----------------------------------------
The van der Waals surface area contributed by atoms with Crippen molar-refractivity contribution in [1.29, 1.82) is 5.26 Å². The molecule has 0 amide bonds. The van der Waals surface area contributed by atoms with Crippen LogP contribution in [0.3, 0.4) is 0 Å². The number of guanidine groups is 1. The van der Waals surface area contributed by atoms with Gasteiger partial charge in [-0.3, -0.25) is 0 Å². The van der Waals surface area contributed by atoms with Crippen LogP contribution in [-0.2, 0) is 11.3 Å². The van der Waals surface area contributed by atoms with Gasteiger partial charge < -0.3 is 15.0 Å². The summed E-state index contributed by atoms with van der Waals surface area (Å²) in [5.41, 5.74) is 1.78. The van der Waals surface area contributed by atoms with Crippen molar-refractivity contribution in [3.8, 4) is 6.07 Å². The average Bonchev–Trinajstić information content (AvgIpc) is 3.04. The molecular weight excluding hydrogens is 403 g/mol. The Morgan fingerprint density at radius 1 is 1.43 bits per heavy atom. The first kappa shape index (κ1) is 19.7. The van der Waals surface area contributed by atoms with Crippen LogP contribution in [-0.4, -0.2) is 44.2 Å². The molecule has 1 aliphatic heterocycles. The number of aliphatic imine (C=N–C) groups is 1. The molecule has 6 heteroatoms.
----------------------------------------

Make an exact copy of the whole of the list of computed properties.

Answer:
The van der Waals surface area contributed by atoms with Crippen molar-refractivity contribution in [1.29, 1.82) is 5.26 Å². The molecule has 0 amide bonds. The van der Waals surface area contributed by atoms with Crippen LogP contribution in [0.3, 0.4) is 0 Å². The number of guanidine groups is 1. The van der Waals surface area contributed by atoms with Gasteiger partial charge in [-0.3, -0.25) is 0 Å². The van der Waals surface area contributed by atoms with Crippen LogP contribution in [-0.2, 0) is 11.3 Å². The van der Waals surface area contributed by atoms with Gasteiger partial charge < -0.3 is 15.0 Å². The summed E-state index contributed by atoms with van der Waals surface area (Å²) in [5.41, 5.74) is 1.78. The van der Waals surface area contributed by atoms with Crippen molar-refractivity contribution in [3.8, 4) is 6.07 Å². The average Bonchev–Trinajstić information content (AvgIpc) is 3.04. The molecular weight excluding hydrogens is 403 g/mol. The Morgan fingerprint density at radius 1 is 1.43 bits per heavy atom. The first kappa shape index (κ1) is 19.7. The van der Waals surface area contributed by atoms with Crippen LogP contribution in [-0.4, -0.2) is 44.2 Å². The molecule has 1 aliphatic heterocycles. The number of aliphatic imine (C=N–C) groups is 1. The molecule has 6 heteroatoms.